It’s all change as the suc­cess of uni­sex per­fumes is mod­ernising male fra­grances


Take a look at some old pho­tos and it soon be­comes clear that al­though women’s fash­ions have changed with the pas­sage of time, men’s clothes have largely re­mained the same. Give or take the odd col­lar or sleeve ad­just­ment, guys have worn some form of ba­sic shirt and trousers for decades. The same could be said of mas­cu­line fra­grances: since the mid­dle of the 20th cen­tury, they have rarely ven­tured away from the ter­ri­tory of clas­sic woods and cit­ruses. But there’s a whiff of change in the air as per­fumers be­gin to reach for more con­ven­tion­ally fem­i­nine in­gre­di­ents to in­clude in their mas­cu­line com­po­si­tions.

Vet­eran scent-maker An­toine Maisondieu, who has just com­posed Leg­end Night for Mont Blanc, states that as re­cently as the 1990s, a sweeter ma­te­rial such as vanilla would have been viewed as ex­clu­sively fem­i­nine. But now, “lit­tle by lit­tle, it’s mov­ing to­wards men.” That’s why he’s given it pride of place in his Mont Blanc re­lease. It also pops up in the new Colo­nia Vaniglia from Ac­qua Di Parma. And other in­gre­di­ents that are creep­ing into the boys’ end of the ol­fac­tory spec­trum in­clude flo­ral notes such as rose, jas­mine and lilac, as well as the sweeter, more sen­su­ous va­ri­eties of mod­ern musks.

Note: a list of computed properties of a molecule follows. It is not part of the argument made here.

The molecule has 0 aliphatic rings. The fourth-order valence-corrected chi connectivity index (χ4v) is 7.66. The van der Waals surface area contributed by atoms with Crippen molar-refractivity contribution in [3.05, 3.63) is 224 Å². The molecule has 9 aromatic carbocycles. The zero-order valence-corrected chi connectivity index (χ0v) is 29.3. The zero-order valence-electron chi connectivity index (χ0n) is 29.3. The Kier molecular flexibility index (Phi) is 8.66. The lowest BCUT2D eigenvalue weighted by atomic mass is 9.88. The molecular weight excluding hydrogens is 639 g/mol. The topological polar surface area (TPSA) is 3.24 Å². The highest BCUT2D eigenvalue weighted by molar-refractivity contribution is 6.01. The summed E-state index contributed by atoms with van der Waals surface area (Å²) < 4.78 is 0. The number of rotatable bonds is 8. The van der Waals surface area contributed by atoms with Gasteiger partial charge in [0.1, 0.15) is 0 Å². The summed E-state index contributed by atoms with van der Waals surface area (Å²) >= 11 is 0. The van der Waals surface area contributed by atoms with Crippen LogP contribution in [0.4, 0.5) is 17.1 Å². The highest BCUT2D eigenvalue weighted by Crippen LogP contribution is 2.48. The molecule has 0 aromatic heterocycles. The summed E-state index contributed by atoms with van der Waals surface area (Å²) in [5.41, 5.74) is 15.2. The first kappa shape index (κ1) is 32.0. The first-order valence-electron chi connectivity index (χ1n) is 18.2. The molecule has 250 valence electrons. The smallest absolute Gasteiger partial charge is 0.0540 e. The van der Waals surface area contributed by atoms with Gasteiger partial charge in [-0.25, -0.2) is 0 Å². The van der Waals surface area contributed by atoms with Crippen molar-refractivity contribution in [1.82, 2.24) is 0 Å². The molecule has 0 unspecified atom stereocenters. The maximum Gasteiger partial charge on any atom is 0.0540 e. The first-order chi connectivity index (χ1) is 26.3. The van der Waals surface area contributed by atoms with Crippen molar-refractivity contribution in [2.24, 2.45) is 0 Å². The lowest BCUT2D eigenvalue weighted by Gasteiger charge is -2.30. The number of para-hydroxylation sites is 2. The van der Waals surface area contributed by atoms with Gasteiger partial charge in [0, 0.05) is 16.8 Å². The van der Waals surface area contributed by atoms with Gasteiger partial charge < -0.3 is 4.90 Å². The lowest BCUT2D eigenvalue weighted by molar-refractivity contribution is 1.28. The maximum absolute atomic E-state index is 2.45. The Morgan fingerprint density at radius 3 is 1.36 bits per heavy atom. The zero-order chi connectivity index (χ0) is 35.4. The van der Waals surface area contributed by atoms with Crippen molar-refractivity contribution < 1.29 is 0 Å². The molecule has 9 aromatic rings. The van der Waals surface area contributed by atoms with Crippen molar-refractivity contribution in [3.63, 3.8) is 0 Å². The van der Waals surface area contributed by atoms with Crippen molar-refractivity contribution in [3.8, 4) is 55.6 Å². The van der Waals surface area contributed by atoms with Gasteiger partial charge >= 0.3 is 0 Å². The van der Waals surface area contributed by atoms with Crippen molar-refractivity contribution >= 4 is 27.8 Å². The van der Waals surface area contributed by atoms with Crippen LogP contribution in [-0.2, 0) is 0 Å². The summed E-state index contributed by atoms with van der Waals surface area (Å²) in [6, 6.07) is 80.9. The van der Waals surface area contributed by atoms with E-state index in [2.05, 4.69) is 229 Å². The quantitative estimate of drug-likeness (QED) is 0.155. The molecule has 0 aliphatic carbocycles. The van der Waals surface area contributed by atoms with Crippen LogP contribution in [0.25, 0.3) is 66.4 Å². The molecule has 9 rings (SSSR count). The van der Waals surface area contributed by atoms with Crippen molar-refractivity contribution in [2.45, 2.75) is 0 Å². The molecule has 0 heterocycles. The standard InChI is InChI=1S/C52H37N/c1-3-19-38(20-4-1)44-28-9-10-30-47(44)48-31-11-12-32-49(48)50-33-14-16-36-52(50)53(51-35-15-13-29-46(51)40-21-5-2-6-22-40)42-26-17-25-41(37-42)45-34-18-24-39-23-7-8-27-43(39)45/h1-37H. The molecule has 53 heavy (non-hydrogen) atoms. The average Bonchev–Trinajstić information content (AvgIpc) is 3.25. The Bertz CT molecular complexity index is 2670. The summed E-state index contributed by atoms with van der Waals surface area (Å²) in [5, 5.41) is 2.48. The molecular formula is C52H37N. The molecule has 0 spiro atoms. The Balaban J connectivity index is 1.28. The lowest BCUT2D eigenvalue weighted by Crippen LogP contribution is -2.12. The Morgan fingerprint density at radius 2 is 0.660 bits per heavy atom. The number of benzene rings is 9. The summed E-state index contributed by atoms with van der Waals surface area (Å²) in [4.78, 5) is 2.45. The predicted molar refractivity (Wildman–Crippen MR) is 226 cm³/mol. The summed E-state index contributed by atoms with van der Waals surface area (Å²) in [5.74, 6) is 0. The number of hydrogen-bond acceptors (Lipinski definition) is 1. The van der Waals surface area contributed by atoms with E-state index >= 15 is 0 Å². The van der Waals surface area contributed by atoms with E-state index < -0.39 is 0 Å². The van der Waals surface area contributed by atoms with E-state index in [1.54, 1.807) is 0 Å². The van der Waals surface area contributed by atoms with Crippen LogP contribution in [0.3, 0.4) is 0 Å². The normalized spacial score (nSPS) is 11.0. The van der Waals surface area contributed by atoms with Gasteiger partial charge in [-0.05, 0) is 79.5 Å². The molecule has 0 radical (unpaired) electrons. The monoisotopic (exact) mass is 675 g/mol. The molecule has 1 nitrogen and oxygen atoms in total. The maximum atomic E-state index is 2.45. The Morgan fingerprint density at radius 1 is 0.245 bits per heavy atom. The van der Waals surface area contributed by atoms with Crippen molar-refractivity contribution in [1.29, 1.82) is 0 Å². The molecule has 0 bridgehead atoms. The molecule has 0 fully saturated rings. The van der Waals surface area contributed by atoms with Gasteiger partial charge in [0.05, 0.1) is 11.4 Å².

Grant Os­borne, ed­i­tor of the in­flu­en­tial per­fume web­site Basenotes, be­lieves this shift has oc­curred be­cause of the suc­cess of “ex­clu­sive” uni­sex col­lec­tions from high­end brands. “The rise in the pop­u­lar­ity of non-gen­dered fra­grances, par­tic­u­larly the Tom Ford Pri­vate Blends and Ar­mani Privé, has given men ‘per­mis­sion’ to wear scents with more ‘fem­i­nine’ notes,” he says.

Michael Dono­van, founder of the new St Giles brand, agrees. “I think that men have be­come a lot more con­fi­dent about wear­ing fra­grance,” he ex­plains, “and with this con­fi­dence comes ex­per­i­men­ta­tion. Com­bine this with the break­down in gen­der stereo­types and the re­sult is that mod­ern mas­culin­ity re­fuses to be pi­geon­holed, and guys feel free to try some­thing new – in this case in­gre­di­ents tra­di­tion­ally favoured by women.”

This de­vel­op­ment can also be seen in the out­put of brands such as Bent­ley, Jaguar and Dun­hill, which tend to use stereo­typ­i­cally mas­cu­line im­agery in their ad­ver­tis­ing. “Per­fume has been used by brands for ‘en­try point’ mar­ket­ing for around 100 years,” Dono­van says. “These mod­ern brands are do­ing the same – you might not be able to af­ford a Bent­ley car, but the fra­grance is part of the brand iden­tity and thus a part of the dream that is more ac­ces­si­ble.”

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